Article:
I'd imagine the engine (could)probably last 150,000 miles, before she would need to be rebuilt, going with very regular oil changes etc but that might be stretching it, they say a 100,000 mile engine!
 

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Keep the fluids clean and fresh and ride her every day; she'll keep you happy for many long years. This is actually true of every motorcycle, not just the 400.
 

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Fully agree with liamjs. Here in the Uk we have several high mileage Burgman 400's that I'm aware of. In my local area there is a 2006 with over 80k miles on the clock. The only things replaced on it have been the clutch and variator aside from normal service parts such as pads, belt, filters etc. There is also a 2009 400cc version that has 88k on the clock. I've seen it. Again a new variator has been fitted and a clutch but nothing else apart from normal consumables. Both bikes run fine, use no oil and are mechanically quiet. I'm pretty sure these engines can go 130,000 to 150,000 miles with very little effort. I've now had a couple of the engines apart to do various things for customers and they are built really well. Incidentally, the two engines I had apart were both due to customers mistreating the engines. One hadn't had an oil change for 12k miles!! The other, the valves had never been checked from new at anytime and both exhaust valves had gone tight and burned the head and valves. Shame, it had just 25k on the clock and cost a bomb to fix.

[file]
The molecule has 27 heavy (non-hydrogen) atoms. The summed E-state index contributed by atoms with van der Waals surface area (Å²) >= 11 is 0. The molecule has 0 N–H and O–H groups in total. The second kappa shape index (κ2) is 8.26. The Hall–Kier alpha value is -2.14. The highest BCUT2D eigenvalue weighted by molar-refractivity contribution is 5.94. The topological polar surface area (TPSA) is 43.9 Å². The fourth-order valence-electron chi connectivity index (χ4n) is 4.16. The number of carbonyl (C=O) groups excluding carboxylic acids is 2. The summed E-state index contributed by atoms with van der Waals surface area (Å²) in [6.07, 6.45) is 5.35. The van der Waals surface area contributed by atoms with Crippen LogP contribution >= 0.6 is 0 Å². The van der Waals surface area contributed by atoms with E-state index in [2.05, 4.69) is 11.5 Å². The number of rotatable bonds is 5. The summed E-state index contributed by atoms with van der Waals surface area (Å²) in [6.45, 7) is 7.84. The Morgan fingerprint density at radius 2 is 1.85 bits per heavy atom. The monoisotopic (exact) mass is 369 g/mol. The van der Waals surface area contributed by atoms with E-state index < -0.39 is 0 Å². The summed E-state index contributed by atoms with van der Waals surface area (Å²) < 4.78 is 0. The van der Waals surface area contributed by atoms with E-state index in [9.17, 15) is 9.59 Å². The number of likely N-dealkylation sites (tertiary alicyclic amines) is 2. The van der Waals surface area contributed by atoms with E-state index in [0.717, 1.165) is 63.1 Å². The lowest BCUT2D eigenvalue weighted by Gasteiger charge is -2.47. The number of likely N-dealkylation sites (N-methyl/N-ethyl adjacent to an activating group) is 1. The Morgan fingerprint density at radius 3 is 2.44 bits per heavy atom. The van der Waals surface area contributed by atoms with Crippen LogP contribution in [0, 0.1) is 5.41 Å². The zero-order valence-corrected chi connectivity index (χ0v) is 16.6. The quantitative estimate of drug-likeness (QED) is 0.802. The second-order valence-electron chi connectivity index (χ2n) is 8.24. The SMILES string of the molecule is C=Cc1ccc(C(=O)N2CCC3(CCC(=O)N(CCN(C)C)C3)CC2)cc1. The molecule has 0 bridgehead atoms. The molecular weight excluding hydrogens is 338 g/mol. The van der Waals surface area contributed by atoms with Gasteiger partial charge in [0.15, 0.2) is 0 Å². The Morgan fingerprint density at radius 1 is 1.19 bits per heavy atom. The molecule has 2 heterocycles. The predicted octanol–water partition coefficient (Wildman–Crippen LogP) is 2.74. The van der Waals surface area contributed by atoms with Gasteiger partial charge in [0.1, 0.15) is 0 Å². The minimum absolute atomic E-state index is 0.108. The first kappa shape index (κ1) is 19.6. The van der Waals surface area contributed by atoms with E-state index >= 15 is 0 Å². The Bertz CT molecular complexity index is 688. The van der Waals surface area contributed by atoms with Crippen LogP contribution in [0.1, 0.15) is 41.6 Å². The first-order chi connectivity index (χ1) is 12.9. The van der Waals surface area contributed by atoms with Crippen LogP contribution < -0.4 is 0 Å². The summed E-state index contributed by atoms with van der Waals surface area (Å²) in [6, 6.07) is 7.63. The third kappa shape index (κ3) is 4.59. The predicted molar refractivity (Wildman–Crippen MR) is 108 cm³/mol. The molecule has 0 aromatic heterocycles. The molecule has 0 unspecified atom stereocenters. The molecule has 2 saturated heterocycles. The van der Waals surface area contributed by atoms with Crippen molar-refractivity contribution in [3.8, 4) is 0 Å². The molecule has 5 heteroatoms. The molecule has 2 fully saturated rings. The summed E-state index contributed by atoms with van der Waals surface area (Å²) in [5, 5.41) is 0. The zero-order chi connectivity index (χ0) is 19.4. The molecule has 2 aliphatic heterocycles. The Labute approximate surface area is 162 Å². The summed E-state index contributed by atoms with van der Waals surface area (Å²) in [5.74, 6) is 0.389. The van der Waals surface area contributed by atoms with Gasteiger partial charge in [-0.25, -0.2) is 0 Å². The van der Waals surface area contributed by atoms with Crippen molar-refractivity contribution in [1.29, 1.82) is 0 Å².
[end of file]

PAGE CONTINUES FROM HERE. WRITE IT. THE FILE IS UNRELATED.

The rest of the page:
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The other, the valves had never been checked from new at anytime and both exhaust valves had gone tight and burned the head and valves. Shame, it had just 25k on the clock and cost a bomb to fix.
Quantum, was this a pre or post 07 bike? I've not checked my valves in 20k and I'm starting to feel guilty again. :rolleyes:
 

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Gosh, those seats must be soft to be closing the gap at 25k....I dare say quantum ode chap, on average how many do you actually adjust per check on the 400?

We all just wondering if we have to pull the rocker cover at the recommended 15k?

Ex southwest UK boy!
 

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Yes, I am concerned by Quantum's post as well. I've proven to myself that suzuki's maintenance recommendations can be a tad stringent, the bike is more than capable of operating safely outside them. But the valve adjustments seemed a bit of a mystery. I've read some who never check them and many who have only to find them not a tiniest bit off.